Report Report: Why small businesses care big about climate

Report Report: Why small businesses care big about climate

Legrand's building performance mechanisms

The Report Report brings you highlights from recent reports that are worth a look. Too often, reports from business groups and analysts gather dust on desks, or virtual dust in email inboxes. That's a lot of wisdom left untapped. Watch for more of our roundups of reports in the months to come, and share your own reports by emailing us here.

A Guide to the Building Performance Landscape

Source: Legrand

What it says: This 15-page white paper is the second in Legrand’s series on high-performance buildings. It evaluates building performance mechanisms from the AIA 20130 Commitment to Energy Star to the Whole Building Design Guide (logos in image above). It then breaks down those mechanisms into five major types, such as building energy disclosure and building design guidance. The report also looks at three key trends, the first being, “Change is constant and performance trends upward.” As a case study, Legrand highlights Washington, D.C., which requires large commercial buildings to be LEED-certified.

What we say: “All parties to the building industry will need to refine their tools and systems to fulfill the potential for high-performance building,” the report concludes. Climate change, the rise of urbanization and the need for resilient energy alone justify the half-hour you might spend absorbing this thoughtful overview.

Access: Download here.

ASBC report on small businesses and climate change

Small Business Owners’ Views on Climate & Energy Policy Reform

Source: American Sustainable Business Council

What it says: In 20 pages, the ASBC presents the results of a telephone survey of 555 small-business owners with less than 100 employees. Perhaps bucking conventional wisdom, an overwhelming majority of them report caring about climate change — and 20 percent say it already has hurt them. The high costs of energy and healthcare, as well as potential impacts to work from weather disruptions, are among their top concerns. You’ll find predictable gaps in concern based upon political affiliation.

What we say: The diverse landscape of small businesses is notoriously hard to pin down. But with clean language and charts, this is good evidence that climate change is no small concern for most independent businesses. It’s worth noting that most survey respondents are at very small companies, with only 14 percent counting more than 20 employees. The bigger the business, the greater the concern appears to be over climate-related disruptions.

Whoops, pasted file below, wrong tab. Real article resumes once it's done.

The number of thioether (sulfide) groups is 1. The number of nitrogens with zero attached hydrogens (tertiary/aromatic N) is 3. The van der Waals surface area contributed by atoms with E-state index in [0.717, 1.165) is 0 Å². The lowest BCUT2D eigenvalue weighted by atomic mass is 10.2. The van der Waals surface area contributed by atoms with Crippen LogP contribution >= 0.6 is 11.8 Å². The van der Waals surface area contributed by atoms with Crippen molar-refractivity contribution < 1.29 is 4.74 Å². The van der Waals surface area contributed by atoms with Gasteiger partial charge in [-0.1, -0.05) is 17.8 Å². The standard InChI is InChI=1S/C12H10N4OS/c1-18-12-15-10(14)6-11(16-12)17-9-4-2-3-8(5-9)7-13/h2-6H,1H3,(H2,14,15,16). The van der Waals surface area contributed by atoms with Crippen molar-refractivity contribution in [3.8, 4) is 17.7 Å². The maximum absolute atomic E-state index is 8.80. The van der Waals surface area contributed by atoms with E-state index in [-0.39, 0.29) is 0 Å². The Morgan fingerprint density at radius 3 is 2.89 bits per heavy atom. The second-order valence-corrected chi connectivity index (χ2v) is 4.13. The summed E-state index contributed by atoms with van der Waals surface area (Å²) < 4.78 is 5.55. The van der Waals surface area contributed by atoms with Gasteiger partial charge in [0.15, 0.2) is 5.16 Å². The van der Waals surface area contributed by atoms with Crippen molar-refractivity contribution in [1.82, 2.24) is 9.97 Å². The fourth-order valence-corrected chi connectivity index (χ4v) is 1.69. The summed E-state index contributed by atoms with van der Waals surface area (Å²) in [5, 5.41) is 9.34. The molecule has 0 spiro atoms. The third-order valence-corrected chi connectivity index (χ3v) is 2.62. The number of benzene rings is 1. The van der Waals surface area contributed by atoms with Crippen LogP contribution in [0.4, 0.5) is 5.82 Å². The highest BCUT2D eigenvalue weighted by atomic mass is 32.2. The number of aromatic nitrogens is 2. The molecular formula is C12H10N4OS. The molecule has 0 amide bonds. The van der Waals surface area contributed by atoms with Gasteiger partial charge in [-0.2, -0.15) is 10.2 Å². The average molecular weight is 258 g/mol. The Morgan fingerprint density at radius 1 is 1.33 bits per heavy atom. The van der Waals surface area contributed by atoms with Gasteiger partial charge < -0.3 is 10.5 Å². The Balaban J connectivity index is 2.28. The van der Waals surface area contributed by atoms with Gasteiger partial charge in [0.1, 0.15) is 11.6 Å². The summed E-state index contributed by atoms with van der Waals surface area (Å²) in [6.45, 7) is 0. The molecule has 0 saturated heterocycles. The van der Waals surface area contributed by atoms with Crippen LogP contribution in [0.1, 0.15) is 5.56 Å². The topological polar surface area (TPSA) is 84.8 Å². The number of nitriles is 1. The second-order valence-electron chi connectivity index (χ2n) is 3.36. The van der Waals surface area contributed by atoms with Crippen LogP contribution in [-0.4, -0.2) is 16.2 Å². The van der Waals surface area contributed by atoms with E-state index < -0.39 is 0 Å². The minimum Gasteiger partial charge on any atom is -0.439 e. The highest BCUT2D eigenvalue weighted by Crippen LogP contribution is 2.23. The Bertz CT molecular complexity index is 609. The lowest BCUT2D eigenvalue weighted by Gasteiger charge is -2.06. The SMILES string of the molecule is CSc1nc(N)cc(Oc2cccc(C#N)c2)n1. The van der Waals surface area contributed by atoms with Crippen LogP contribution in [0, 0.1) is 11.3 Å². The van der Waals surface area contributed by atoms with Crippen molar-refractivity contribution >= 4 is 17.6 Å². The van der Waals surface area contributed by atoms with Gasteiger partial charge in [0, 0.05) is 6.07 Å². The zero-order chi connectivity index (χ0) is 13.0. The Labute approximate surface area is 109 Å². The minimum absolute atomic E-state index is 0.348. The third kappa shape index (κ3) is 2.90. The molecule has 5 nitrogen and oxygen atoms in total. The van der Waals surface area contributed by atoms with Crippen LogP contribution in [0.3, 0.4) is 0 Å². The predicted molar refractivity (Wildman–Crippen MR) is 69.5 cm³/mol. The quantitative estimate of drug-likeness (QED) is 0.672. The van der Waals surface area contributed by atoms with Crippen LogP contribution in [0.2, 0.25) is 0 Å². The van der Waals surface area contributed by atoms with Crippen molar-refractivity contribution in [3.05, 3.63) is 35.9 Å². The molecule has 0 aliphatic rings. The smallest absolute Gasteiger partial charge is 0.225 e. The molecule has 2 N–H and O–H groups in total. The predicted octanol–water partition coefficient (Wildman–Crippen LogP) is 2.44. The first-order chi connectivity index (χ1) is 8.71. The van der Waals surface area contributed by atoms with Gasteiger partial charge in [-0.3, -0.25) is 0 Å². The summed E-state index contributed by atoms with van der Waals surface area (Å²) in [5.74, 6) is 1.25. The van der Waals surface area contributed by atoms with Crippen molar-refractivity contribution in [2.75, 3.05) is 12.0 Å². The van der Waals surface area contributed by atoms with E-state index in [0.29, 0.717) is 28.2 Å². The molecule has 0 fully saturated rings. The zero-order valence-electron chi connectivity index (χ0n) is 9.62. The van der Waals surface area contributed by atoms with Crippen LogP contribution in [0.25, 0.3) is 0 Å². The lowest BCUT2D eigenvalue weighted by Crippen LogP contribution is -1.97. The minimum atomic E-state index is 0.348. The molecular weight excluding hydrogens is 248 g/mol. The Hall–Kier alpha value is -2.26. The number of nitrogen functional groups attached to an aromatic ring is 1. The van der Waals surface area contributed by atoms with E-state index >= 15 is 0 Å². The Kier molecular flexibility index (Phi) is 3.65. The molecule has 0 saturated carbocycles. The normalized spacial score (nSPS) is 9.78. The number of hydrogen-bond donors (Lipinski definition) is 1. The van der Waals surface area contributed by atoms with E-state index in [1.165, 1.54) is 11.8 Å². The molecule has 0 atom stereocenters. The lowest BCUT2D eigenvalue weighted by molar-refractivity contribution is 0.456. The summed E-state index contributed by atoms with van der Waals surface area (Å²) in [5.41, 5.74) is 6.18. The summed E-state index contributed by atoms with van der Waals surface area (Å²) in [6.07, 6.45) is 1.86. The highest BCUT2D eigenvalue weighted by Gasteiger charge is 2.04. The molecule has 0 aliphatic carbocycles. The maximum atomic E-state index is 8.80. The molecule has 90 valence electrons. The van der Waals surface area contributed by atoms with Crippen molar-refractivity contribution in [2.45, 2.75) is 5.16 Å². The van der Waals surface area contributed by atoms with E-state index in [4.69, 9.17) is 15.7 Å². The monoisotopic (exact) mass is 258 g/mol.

Access: Download here.

EY "Let's Talk" report coverLet’s talk: Governance: First-year conflict mineral reporting reveals insights and surprises

Source: EY

What it says: Some 1,300 companies recently obeyed a new Dodd-Frank Act requirement by telling the SEC about their potential use of conflict minerals from conflict zones in or near the Democratic Republic of the Congo. However, the SEC had anticipated 6,000 companies to report, and most who reported said they didn’t have enough information to draw a complete picture of the origins of their tin, tungsten, tantalum or gold.

What we say: This 12-page status report is a good snapshot of the state of conflict mineral reporting. Sectors affected, response rate, details on disclosures and the job title of whoever signed off on Form SD are all here. Whether it’s due to a lack of cooperation among suppliers or the general difficulty of tracing elements in complex supply chains, it’s no small task to comply with Dodd-Frank. If you’re among the companies affected, the charts and summary here prove that you’re not alone.

Access: Download here.

The Path to Product Sustainability

Source: Pure Strategies

What it says: Pure Strategies interviewed 100 consumer product companies and provides examples from some, including Aveda, Coca-Cola, Timberland and Seagate. The consulting firm wanted to find out what makes product sustainability work or flop.

What we say: This 20-pager reveals useful insights from the telephone conversations. For example, respondents named Walmart, Target and Costco as the top three retailers driving product sustainability. But did you expect Nordstrom at No. 4? Cost savings, employee engagement and brand enhancement are among the biggest business benefits named. There’s more about strategies and tools to boost sustainability efforts — and none of the subjects anticipates its budget being cut in the next year.

Access: Access here.